In 2011 the state of Texas authorized seven-letter personalized license plates. They’re only available during certain times of the year. Right now drivers can buy those plates through July 31.
But coming up next month, the company that handles personalized license plates is holding an online auction. It’s for the plate that reads “12th Man.”
That’s the numbers one-two, t-h-m-a-n. Kim Miller Drummond is with myplates.com.
“At the very beginning we recognized that some of those seven-letter combinations would be special and shouldn’t be sold at the regular market price.”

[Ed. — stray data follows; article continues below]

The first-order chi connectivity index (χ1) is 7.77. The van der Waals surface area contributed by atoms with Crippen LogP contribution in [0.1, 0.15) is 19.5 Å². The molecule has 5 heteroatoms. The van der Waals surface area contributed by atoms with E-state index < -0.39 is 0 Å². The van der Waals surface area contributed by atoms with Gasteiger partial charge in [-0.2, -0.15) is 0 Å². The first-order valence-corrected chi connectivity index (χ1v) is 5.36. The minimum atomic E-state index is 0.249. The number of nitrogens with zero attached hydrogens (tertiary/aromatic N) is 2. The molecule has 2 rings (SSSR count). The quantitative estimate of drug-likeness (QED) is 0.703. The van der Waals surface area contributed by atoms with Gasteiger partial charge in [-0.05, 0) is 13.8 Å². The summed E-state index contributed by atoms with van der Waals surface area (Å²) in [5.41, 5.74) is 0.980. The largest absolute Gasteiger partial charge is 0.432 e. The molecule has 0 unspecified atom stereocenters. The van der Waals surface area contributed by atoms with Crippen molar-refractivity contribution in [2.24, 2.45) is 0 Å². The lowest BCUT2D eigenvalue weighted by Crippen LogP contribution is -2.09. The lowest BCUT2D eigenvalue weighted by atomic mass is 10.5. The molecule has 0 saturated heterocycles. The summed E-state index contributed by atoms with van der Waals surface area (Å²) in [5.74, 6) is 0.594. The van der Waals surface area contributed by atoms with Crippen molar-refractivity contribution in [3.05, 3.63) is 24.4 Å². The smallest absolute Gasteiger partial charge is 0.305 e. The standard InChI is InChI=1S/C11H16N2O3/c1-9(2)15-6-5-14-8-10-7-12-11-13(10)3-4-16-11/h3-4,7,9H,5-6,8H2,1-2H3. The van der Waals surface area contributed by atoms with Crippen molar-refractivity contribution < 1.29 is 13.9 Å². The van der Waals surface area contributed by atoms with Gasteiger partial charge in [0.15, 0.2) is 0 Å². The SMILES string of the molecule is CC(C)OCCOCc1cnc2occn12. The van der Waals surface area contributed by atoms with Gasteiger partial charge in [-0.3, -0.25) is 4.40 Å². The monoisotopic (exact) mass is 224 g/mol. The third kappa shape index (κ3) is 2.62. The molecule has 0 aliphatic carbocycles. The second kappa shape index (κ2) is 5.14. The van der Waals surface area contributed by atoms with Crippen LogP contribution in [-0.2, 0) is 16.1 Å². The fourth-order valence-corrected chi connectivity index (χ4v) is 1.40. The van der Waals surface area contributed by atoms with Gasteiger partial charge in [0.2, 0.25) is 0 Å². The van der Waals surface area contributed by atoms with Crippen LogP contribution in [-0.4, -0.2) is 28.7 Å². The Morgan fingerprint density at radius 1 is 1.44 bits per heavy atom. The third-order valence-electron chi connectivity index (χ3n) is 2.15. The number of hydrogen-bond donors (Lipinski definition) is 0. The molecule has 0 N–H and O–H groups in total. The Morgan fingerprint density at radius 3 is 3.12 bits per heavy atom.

The 12th Man tradition at Texas A&M stands for school spirit and service. The winner of the special Aggie plate can keep it for ten years. They get the first right of renewal, and they can transfer the plate to another vehicle or person.
Drummond says about 150 people have signed up to bid so far.
“The license plate proceeds for 12th Man will go only to the Texas General Revenue Fund and Texas A&M University. The share that myplates.com typically takes from a sale, we are donating to Texas A&M University.”
So how much are Texans willing to spend for a personalized license plate?
The record was set earlier this year for the seven-letter plate that reads “Houston.” It went for $25,000.